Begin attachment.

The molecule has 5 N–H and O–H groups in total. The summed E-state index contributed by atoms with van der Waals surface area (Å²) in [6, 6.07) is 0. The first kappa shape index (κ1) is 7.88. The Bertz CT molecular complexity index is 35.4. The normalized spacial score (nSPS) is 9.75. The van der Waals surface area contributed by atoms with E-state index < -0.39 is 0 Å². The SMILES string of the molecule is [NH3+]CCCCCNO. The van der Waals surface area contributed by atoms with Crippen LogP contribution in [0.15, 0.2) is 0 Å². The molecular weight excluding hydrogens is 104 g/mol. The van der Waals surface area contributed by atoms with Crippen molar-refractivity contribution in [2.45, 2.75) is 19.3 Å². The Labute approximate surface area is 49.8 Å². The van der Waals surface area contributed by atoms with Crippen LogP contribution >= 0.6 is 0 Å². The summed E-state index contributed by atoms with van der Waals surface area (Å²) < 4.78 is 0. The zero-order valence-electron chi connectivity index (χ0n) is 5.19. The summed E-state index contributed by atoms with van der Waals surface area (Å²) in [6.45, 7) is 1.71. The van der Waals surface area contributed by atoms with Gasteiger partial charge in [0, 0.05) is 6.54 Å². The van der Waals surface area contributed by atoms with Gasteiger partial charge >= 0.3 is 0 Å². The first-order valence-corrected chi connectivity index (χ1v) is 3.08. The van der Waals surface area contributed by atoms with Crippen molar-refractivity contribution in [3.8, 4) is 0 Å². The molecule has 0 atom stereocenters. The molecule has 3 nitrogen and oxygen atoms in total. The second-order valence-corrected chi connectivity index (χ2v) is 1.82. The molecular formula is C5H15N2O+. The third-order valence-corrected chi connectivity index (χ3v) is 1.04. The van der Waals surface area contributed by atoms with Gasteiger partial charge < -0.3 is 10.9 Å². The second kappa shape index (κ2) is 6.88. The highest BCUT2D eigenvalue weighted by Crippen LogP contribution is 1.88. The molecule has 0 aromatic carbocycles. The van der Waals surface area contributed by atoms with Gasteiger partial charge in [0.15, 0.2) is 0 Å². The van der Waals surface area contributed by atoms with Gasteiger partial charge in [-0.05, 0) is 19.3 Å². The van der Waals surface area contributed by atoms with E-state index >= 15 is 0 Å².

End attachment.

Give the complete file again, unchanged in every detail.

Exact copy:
The molecule has 5 N–H and O–H groups in total. The summed E-state index contributed by atoms with van der Waals surface area (Å²) in [6, 6.07) is 0. The first kappa shape index (κ1) is 7.88. The Bertz CT molecular complexity index is 35.4. The normalized spacial score (nSPS) is 9.75. The van der Waals surface area contributed by atoms with E-state index < -0.39 is 0 Å². The SMILES string of the molecule is [NH3+]CCCCCNO. The van der Waals surface area contributed by atoms with Crippen LogP contribution in [0.15, 0.2) is 0 Å². The molecular weight excluding hydrogens is 104 g/mol. The van der Waals surface area contributed by atoms with Crippen molar-refractivity contribution in [2.45, 2.75) is 19.3 Å². The Labute approximate surface area is 49.8 Å². The van der Waals surface area contributed by atoms with Crippen LogP contribution >= 0.6 is 0 Å². The summed E-state index contributed by atoms with van der Waals surface area (Å²) < 4.78 is 0. The zero-order valence-electron chi connectivity index (χ0n) is 5.19. The summed E-state index contributed by atoms with van der Waals surface area (Å²) in [6.45, 7) is 1.71. The van der Waals surface area contributed by atoms with Gasteiger partial charge in [0, 0.05) is 6.54 Å². The van der Waals surface area contributed by atoms with Gasteiger partial charge >= 0.3 is 0 Å². The first-order valence-corrected chi connectivity index (χ1v) is 3.08. The van der Waals surface area contributed by atoms with Crippen molar-refractivity contribution in [3.8, 4) is 0 Å². The molecule has 0 atom stereocenters. The molecule has 3 nitrogen and oxygen atoms in total. The second-order valence-corrected chi connectivity index (χ2v) is 1.82. The molecular formula is C5H15N2O+. The third-order valence-corrected chi connectivity index (χ3v) is 1.04. The van der Waals surface area contributed by atoms with Gasteiger partial charge < -0.3 is 10.9 Å². The second kappa shape index (κ2) is 6.88. The highest BCUT2D eigenvalue weighted by Crippen LogP contribution is 1.88. The molecule has 0 aromatic carbocycles. The van der Waals surface area contributed by atoms with Gasteiger partial charge in [0.15, 0.2) is 0 Å². The van der Waals surface area contributed by atoms with Gasteiger partial charge in [-0.05, 0) is 19.3 Å². The van der Waals surface area contributed by atoms with E-state index >= 15 is 0 Å².